Some of the activities that conservators can do are as follows:

  • Open a bank account for the conservatee
  • Apply for government benefits
  • Transfer a conservatee’s stocks, mutual funds, or bonds into the conservator’s name
  • Sign home contracts or leases on behalf of the conservatee

If, for example, a conservatee’s estate loses value due to the dishonesty or mismanagement of the conservator, the court may take action against the bond by filing a claim.

The money that the court will receive will be used to pay the monetary losses that the conservatee has suffered.

What is the role of the Surety Bond Company in Conservatorship Bonds?

The surety will serve as the conservator’s financial supporter. If a valid claim is made, the surety will pay the claim on behalf of the conservator. However, the conservator is expected to indemnify the surety after the claim has been paid.

How much does a Conservatorship Bond cost?

Typically you will pay 0.5% of the bond amount as your bond cost (also known as the premium).  However, as bonds get larger (usually over $500,000), there is a sliding scale and the premium will be less than 0.5%.

For example, if the bond amount is $200,000:

$200,000 x 0.005 = $1,000 is the bond premium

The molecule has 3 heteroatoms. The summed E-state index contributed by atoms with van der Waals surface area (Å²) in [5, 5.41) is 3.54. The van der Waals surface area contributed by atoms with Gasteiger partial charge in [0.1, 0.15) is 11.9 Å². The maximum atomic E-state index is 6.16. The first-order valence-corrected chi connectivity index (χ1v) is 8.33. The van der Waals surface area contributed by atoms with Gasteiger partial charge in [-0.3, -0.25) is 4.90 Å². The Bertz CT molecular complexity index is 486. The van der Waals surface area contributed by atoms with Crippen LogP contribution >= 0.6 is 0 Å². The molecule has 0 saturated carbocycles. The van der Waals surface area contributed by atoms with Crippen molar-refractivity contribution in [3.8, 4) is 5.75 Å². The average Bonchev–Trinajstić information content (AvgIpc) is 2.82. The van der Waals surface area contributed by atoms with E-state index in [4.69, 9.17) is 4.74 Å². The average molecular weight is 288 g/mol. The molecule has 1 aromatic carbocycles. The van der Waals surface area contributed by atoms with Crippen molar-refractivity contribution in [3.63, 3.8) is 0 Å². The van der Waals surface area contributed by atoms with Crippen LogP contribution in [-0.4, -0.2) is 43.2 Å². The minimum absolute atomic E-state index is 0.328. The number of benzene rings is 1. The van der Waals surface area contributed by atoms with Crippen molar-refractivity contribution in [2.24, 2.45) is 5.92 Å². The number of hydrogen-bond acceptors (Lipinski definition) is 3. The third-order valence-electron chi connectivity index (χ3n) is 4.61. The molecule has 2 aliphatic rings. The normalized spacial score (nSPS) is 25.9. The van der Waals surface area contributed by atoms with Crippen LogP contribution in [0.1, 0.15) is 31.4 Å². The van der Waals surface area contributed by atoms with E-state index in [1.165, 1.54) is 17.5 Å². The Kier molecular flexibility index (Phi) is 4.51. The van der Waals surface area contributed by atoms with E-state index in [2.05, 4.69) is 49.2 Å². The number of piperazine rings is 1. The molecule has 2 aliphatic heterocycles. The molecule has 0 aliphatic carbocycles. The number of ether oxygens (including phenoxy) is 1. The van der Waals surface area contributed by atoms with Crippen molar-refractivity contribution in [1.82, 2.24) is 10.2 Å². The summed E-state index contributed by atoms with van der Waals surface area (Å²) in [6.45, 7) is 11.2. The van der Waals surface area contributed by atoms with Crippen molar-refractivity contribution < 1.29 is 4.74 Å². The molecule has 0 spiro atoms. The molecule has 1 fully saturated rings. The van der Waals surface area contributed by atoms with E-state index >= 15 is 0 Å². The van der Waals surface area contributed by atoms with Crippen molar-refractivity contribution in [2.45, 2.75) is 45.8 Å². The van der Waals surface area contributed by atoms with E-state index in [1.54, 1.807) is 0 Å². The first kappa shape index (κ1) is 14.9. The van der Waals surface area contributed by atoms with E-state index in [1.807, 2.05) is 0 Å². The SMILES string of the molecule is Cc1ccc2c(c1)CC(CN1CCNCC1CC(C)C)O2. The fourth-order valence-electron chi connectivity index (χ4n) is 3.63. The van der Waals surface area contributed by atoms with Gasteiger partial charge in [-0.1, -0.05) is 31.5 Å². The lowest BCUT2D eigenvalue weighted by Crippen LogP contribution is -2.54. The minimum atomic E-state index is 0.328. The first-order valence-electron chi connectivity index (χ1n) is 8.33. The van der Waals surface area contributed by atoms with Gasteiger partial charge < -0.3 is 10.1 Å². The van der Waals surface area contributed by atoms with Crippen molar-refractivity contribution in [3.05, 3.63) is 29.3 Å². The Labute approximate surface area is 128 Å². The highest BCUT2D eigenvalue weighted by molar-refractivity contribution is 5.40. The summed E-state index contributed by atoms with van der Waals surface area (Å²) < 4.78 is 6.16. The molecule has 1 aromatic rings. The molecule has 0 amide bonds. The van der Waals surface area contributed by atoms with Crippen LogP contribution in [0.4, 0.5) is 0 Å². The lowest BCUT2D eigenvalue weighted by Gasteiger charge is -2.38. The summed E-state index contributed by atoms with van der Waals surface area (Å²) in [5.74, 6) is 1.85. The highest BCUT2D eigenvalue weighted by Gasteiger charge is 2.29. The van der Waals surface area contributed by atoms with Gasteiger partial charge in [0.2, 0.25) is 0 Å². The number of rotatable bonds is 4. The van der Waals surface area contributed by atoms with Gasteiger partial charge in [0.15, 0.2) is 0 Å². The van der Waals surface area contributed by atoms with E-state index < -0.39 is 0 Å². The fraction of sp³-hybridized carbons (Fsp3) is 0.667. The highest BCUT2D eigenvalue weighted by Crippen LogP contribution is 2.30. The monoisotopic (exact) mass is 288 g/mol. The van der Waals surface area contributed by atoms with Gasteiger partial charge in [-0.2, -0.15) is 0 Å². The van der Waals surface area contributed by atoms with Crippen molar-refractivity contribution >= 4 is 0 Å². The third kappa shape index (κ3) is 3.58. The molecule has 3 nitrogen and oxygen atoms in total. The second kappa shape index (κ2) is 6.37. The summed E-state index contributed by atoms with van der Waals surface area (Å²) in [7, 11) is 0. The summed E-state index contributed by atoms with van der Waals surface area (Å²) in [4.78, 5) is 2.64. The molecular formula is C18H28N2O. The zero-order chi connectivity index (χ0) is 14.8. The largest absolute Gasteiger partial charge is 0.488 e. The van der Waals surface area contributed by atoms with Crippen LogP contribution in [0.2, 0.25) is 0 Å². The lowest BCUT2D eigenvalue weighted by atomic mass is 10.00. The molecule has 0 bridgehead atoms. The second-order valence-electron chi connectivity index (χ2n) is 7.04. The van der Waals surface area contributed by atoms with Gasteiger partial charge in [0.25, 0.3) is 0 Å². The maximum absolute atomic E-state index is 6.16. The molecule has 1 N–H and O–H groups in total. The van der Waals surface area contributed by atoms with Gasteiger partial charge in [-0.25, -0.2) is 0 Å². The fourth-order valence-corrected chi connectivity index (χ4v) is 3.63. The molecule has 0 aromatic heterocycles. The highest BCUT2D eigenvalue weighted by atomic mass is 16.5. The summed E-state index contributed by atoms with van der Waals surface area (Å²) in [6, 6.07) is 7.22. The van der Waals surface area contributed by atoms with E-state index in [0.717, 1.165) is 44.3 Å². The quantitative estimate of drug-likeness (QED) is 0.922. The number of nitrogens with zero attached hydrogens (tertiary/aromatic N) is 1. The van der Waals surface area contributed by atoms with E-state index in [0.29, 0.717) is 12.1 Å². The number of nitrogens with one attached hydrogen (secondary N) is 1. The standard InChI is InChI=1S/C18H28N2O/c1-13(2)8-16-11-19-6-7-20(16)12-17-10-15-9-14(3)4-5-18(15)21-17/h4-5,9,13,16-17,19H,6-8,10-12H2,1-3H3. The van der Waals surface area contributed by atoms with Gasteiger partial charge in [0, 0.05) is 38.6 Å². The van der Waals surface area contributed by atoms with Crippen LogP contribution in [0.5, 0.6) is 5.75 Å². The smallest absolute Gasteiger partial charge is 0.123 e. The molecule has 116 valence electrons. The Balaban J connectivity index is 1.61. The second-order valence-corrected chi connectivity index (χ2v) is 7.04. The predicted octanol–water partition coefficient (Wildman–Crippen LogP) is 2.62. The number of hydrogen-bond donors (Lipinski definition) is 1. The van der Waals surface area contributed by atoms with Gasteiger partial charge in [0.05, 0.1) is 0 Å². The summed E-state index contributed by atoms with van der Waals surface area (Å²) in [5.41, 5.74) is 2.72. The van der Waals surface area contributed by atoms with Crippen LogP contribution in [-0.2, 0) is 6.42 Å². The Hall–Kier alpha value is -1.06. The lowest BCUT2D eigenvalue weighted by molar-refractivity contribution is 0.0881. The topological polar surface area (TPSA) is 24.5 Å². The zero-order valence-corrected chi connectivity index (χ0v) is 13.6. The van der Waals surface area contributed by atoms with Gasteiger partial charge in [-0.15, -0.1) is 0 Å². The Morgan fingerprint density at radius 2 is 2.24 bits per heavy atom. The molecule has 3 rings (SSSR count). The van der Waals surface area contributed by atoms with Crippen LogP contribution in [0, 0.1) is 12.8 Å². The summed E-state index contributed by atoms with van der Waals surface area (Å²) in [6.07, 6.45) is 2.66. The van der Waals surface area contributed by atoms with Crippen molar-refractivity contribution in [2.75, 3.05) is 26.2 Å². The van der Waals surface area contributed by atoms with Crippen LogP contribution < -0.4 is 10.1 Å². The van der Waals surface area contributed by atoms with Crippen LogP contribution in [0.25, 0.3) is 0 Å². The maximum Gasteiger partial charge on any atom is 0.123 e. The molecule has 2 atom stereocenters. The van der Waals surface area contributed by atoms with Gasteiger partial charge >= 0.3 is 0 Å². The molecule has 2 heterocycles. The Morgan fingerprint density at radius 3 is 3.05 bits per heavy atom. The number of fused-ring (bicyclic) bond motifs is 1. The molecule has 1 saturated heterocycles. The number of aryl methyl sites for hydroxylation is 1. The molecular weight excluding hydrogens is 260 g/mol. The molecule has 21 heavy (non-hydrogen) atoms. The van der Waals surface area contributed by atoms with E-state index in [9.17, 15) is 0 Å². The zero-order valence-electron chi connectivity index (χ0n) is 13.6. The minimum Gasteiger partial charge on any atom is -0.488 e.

Bonds larger than $500,000 are based on a sliding scale and will cost slightly less than 0.5%.

The bond premium is paid every year by the conservator to the surety up until the conservatorship bond is canceled or released by the court.

The court may adjust the bond amount according to the current value of the conservatee’s estate. Your bond amount could either increase or decrease.

How to get a Conservatorship Bond

We’ve made the conservatorship bond process easier so that you can get yours immediately. Just make sure that you have gathered the documents needed before submitting your application to avoid delays.

If you’re ready to do this now, you may APPLY HERE.

Next, you will be asked to submit a few standard information to assess the following:

  • Your job or business history
  • Your credit score
  • Your financial strength

Aside from those, the underwriter will request you to submit the following:

  • Any court documents that show that you are asked to get this bond.
  • A written explanation as to why you are appointed as the conservator and the type of appointment (e.g. general conservator, temporary conservator, LPS conservator).

Once the underwriting process is complete, you will be asked to sign an indemnity agreement. Once signed, the bond will be issued and sent to you.

How can I become a conservator?

The conservatorship application process varies per state. The process is dictated by the state’s specific probate code.
However, there are some similarities on how a conservatorship is processed in all states. Please see the list below.

  • Complete a petition for appointment form
  • File the petition in the probate division of the court in your state
  • Pay the filing fee
  • File a conservatorship bond to the court clerk
  • Sign the affirmation or oath
Learn more about Conservatorship Bonds by watching the video below.

Check out this Infographic!

Have a better view of Conservatorship Bonds through this infographic.

Conservator Bonds Infographic